Remember when you were little and your mom or dad would ask you to do something like finish your chores or go to bed, and you tried to think of any excuse to get out of doing it? Well, that’s a common occurrence at my house! Little did I know as a child that every time I did that to my parents it would come back to bite me full-force with my own children!
The other night, my 4-year-old Lily got out of bed about 10 times — each time with a new excuse: “I’m hungry.” “I forgot to brush my teeth.” “I need to go potty.” “I need a hug.” “Can I have another story?” I’m sure you’ve heard it all before too! I was just about to scream, when finally her dad took over and convinced her to stay in bed for good.
It’s not just at bedtime that this happens at my house. Anytime I start giving out chores, I get all kinds of excuses. “But Mom, I haven’t eaten breakfast yet.” Or, “Mom, I need to finish working on my math homework.” They even resort to practicing the piano to get out of doing some of their chores. It’s actually pretty maddening. They seem to know exactly what to say to convince me that whatever their excuse might be, it’s very important.
In fact, the newest tactic that Kaitlyn has started using is checking her blood sugar. Just this morning, I asked her to help fold the laundry. She sat there for a minute with me folding and then said suddenly — “Oh, Mom, I need to check my blood sugar!” How can I say no to that? “Okay,” I said. “Go check quickly and then come right back.” The next thing I knew, Kaitlyn was yelling down the hallway that she was going a little bit low, and she was going to the kitchen to get some candy. It was about 10 minutes later when she finally came back, and guess what? The laundry was already folded by then! Hmm…what a coincidence.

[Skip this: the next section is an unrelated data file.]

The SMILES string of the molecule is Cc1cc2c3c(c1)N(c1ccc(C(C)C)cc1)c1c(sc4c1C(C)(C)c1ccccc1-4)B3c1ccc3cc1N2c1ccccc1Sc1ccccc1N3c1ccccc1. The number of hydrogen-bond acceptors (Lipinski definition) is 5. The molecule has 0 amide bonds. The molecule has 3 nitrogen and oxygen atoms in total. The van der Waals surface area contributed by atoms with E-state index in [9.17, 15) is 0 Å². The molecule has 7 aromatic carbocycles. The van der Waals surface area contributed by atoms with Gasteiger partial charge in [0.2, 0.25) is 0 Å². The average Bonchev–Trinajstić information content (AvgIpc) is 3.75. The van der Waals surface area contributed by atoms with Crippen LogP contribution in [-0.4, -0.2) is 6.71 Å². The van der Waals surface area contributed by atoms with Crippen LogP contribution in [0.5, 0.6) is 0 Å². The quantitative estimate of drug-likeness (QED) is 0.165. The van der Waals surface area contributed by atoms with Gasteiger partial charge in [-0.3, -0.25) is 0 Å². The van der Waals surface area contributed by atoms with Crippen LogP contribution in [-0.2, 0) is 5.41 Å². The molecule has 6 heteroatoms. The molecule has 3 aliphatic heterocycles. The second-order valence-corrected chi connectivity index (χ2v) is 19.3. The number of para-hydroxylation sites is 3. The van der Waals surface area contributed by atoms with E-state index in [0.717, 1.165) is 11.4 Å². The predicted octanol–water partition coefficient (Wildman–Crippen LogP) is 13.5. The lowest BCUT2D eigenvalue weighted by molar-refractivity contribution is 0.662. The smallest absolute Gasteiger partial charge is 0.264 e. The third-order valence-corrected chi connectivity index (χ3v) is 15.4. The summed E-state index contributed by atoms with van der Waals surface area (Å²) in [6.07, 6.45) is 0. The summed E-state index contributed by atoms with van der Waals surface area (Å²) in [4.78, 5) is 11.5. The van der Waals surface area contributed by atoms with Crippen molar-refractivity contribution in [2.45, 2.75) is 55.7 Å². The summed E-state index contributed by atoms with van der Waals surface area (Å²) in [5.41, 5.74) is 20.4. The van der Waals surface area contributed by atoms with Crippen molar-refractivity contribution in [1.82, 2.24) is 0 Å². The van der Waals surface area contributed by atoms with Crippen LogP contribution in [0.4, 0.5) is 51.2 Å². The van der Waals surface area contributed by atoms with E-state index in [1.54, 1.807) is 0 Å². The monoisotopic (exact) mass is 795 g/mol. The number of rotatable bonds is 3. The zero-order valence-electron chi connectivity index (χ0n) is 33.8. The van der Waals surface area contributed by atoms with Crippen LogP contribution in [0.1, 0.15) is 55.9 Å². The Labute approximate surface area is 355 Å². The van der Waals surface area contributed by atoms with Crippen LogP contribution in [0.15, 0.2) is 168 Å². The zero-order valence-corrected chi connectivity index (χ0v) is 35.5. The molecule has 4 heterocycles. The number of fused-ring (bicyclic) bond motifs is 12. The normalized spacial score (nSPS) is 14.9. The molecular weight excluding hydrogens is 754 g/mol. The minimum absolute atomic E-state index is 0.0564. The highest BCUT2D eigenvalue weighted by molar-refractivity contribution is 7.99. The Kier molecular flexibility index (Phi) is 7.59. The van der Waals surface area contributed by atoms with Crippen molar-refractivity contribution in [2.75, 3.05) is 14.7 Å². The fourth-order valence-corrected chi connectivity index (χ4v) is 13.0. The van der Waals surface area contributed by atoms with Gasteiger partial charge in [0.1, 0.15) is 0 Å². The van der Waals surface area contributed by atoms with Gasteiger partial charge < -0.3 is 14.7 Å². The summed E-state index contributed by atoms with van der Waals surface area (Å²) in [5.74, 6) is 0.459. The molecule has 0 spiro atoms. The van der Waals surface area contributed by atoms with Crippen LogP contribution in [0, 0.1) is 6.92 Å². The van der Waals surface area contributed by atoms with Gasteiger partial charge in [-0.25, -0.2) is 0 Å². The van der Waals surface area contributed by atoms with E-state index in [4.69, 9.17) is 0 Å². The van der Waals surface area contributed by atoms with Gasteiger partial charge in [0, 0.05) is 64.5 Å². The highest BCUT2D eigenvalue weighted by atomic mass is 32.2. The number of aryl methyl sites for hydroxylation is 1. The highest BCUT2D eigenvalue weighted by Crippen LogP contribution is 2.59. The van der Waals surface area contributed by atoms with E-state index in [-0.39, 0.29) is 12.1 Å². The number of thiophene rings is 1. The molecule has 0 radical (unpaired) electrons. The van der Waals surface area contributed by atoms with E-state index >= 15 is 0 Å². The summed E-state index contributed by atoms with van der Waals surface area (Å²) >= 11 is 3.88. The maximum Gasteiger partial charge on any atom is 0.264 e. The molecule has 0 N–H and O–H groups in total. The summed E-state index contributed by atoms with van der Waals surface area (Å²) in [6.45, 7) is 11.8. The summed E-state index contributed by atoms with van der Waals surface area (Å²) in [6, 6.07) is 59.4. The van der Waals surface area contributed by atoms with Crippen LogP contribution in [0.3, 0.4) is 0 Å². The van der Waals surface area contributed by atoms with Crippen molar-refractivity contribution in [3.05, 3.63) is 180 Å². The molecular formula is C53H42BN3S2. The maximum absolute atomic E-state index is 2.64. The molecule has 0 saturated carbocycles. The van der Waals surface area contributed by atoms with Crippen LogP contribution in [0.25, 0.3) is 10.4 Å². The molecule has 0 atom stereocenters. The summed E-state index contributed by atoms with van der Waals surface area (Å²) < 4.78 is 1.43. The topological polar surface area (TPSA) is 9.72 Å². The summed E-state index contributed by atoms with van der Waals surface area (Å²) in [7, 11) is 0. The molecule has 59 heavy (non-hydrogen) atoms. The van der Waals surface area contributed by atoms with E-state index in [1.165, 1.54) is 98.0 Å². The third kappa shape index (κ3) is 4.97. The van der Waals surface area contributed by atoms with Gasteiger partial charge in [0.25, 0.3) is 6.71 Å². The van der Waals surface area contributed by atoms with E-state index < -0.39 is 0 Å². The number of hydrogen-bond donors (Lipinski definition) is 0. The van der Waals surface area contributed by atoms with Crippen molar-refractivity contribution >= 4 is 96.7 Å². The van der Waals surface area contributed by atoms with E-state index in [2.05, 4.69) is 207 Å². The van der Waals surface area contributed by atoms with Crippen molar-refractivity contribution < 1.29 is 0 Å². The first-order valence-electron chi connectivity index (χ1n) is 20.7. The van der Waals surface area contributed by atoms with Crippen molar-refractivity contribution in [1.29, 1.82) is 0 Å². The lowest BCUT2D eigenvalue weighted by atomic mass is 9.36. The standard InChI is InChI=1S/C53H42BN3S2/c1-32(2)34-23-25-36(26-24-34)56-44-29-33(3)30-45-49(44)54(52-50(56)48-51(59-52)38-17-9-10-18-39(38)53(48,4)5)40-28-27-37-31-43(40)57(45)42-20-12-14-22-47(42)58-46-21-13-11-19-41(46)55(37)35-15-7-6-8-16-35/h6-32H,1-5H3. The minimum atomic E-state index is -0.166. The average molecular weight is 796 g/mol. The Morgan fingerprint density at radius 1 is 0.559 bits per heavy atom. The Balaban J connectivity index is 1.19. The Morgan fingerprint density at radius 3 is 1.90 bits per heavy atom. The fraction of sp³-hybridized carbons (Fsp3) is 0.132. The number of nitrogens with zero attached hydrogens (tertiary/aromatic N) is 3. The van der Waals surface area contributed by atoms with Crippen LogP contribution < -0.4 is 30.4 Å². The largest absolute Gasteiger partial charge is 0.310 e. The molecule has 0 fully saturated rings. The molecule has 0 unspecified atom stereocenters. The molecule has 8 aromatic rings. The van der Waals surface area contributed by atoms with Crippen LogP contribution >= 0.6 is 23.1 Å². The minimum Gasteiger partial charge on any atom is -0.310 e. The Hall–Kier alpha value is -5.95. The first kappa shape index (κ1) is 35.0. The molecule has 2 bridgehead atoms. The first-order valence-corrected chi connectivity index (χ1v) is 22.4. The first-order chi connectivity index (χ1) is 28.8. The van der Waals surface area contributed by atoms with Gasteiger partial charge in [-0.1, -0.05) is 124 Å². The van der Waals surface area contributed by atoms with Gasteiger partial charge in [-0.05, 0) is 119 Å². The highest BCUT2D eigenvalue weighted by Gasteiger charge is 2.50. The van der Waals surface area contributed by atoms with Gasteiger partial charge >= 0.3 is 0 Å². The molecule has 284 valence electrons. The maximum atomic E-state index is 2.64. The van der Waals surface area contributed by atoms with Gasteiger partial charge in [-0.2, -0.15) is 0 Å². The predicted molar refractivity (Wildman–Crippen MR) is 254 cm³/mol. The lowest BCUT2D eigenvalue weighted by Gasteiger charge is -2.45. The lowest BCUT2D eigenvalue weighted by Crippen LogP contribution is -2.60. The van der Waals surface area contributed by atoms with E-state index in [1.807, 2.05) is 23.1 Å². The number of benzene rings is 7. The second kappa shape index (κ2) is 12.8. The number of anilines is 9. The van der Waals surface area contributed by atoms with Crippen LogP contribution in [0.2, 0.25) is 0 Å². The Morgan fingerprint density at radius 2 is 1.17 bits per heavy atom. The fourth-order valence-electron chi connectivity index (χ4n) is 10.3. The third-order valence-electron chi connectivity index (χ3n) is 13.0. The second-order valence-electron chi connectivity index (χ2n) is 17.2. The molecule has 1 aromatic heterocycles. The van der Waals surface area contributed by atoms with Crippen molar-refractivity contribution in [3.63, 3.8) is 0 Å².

Now, do I think that she intentionally made herself go low to avoid chores? No. Do I think she lied about her number to avoid chores? Of course not. But you can bet that if she were playing a video game or reading a really good book, she wouldn’t suddenly remember that she should check her blood sugar. It’s just one of those things that we get to deal with as parents. Someday she’ll be a mom, and her kids will play the excuse game — only then will she truly understand!
Disclaimer: The experiences and suggestions recounted in these articles are not intended as medical advice, and they are not necessarily the “typical” experiences of families with a child who has type 1 diabetes. These situations are unique to the families depicted. Families should check with their healthcare professionals regarding the treatment of type 1 diabetes and the frequency of blood glucose monitoring. Jen and Kim are real moms of kids with type 1 diabetes and have been compensated for their contributions to this site.